12. 12. 6. On-device Attached Camera Set Up LAB Stakeholders Morae, WebEx, LiveMeeting, etc. Record Report Simulation accessed on device from browser via Lab wi-fi Attached camera Morae, Camtasia will provide picture in picture and best recording tools In-room camera face Participant UE
    13. 13. Appendices <ul><li>Screen sharing and remote access matrices </li></ul><ul><li>Cameras and projection devices </li></ul><ul><li>Templates and prototyping tools </li></ul><ul><li>Publications </li></ul><ul><li>Web resources </li></ul><ul><li>Twitter feeds </li></ul><ul><li>Boston Mobile Community </li></ul>
    14. 14. A. Screen Sharing Applications <ul><li>Here are some other screen sharing apps that we haven’t tried out, but that are touted (at least) to allow you to viewing, interacting with, controlling, and remotely viewing the device from another computer. </li></ul>Name Platform Features/ Issues Cost Jaadu VNC Mac/Windows Supports touch screen gestures to interact with other OSes (scrolling webpage, etc.) $26 Mocha VNC Lite Mac/Windows Can interact with current screen sharing apps loaded on client computers (Apple Remote management, etc.) Free- $6 VNSea Mac/Windows Open source project may have additional bugs Free RealVNC Mac/Windows May be used with other phone types as well. (Blackberry, Symbian, Win Mobile) $30-50 WebEx PCNow Mac/Windows Can join WebEx meetings via iPhone/Blackberry and some other smart phones. Cost of WebEx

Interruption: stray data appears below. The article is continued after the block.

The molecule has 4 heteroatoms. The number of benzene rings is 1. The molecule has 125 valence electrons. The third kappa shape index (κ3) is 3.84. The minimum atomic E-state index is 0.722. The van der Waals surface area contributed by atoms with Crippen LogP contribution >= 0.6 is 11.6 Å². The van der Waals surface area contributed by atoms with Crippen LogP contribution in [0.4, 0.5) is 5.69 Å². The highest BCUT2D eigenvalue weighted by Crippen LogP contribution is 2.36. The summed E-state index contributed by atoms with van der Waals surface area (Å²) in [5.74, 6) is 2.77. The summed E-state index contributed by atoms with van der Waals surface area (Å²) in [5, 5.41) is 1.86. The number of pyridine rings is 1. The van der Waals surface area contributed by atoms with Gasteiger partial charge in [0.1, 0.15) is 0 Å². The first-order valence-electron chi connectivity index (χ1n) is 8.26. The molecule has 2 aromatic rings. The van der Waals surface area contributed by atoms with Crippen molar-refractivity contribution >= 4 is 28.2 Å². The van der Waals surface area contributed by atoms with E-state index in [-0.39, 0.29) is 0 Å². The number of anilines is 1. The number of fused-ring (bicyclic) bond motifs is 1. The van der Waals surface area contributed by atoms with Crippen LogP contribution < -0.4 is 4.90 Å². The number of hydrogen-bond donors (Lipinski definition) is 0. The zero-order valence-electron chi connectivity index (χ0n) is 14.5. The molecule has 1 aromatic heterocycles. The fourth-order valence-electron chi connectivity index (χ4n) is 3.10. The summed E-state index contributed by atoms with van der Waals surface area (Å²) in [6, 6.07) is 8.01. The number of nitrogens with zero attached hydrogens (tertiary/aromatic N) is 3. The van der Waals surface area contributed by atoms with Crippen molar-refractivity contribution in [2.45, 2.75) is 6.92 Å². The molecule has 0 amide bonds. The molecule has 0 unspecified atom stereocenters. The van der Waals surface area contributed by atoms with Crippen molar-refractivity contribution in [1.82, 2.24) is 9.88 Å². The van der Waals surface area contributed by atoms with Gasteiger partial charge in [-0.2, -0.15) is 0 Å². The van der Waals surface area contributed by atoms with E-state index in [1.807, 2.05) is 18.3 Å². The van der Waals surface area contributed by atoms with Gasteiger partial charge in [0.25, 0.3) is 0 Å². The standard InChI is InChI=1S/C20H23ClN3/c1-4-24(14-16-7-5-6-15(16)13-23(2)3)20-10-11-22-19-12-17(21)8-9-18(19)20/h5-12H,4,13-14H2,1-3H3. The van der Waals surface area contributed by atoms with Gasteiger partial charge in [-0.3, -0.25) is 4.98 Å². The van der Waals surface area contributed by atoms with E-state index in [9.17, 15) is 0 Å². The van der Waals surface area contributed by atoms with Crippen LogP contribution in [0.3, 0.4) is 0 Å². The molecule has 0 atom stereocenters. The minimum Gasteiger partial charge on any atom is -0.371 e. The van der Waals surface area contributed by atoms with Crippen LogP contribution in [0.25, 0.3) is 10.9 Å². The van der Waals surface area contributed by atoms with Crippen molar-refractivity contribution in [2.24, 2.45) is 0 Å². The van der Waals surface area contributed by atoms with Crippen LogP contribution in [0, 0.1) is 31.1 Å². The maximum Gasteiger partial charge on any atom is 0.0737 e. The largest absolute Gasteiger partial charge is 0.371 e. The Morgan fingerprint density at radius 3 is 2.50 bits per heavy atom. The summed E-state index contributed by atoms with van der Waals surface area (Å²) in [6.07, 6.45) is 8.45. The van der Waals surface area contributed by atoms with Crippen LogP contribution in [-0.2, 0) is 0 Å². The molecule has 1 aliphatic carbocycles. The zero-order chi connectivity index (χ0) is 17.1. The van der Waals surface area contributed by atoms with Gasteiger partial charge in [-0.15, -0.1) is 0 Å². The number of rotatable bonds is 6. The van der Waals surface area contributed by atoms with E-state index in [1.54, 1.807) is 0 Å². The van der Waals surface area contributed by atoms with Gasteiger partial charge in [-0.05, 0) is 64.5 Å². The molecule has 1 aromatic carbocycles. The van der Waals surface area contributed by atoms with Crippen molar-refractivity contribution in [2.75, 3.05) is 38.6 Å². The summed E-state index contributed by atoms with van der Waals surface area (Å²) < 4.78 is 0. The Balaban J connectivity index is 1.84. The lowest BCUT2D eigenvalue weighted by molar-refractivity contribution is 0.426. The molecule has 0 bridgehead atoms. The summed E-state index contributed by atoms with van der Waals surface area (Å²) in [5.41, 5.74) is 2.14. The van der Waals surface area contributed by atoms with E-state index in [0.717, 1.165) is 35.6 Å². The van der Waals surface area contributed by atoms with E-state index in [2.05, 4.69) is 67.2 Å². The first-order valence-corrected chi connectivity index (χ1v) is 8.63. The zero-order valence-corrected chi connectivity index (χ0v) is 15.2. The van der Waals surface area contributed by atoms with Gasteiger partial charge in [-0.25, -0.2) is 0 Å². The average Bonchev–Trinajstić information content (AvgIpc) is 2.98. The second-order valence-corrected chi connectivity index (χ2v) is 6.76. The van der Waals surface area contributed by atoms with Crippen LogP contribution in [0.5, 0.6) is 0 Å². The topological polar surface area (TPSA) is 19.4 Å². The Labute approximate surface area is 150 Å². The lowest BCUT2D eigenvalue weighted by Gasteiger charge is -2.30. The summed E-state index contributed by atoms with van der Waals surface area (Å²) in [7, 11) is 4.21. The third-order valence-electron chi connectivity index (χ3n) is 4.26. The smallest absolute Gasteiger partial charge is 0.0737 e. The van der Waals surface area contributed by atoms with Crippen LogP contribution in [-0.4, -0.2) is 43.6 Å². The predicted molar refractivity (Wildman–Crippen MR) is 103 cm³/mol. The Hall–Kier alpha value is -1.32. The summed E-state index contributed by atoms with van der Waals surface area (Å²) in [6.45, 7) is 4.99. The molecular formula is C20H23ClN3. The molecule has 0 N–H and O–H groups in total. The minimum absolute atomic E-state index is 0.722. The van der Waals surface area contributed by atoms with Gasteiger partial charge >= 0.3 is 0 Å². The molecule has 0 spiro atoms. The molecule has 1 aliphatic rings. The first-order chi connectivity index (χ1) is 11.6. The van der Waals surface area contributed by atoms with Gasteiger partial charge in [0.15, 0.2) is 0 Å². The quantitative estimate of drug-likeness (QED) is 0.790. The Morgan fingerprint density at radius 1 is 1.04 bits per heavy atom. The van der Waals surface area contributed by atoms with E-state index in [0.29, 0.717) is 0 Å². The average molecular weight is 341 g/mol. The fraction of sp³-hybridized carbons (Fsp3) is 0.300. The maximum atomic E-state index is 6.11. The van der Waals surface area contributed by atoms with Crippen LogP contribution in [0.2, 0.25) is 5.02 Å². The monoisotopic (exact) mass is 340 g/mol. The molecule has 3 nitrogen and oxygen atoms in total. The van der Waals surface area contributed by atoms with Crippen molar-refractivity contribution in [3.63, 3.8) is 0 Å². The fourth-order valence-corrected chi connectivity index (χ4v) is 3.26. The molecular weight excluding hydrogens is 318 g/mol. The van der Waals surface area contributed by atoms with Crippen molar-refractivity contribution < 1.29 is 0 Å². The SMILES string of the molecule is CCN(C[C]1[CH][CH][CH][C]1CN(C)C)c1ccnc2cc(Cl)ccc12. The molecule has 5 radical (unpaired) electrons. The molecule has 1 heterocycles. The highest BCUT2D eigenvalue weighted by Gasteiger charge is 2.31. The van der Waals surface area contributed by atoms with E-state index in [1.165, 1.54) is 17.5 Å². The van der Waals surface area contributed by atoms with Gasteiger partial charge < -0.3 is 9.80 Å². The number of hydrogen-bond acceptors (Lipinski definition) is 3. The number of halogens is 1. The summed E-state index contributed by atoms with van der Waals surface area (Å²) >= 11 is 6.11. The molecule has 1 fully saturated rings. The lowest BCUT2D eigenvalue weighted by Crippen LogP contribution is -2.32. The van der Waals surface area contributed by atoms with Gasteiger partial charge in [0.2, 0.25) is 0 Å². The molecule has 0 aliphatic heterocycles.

15. 15. Wireless camera Movable “Sled” with fixed camera Head/Helmet Cams Wired Camera with “sled” Wired camera, fixed surface B. Cameras: Device Screen Cameras
    16. 16. Little Spring Design Noldus Camera Netherlands Usability Lab Usability Sciences Gotomobile (LampCam) B. Cameras: Device Screen Cameras
    17. 17. B. Cameras: Web Cams / Cameras <ul><li>HUE HD </li></ul><ul><li>$32.99 </li></ul><ul><li>1.3 Megapixel </li></ul><ul><li>640x480 Resolution </li></ul><ul><li>USBOutput </li></ul><ul><li>X10 Camera </li></ul><ul><li>$100.00 </li></ul><ul><li>Needs receiver as well </li></ul><ul><li>Logitech Pro9000 </li></ul><ul><li>$70-90 </li></ul><ul><li>2 Megapixels HD Video </li></ul><ul><li>720P HD Resolution </li></ul><ul><li>Carl Zeiss Lens </li></ul><ul><li>USB Output </li></ul>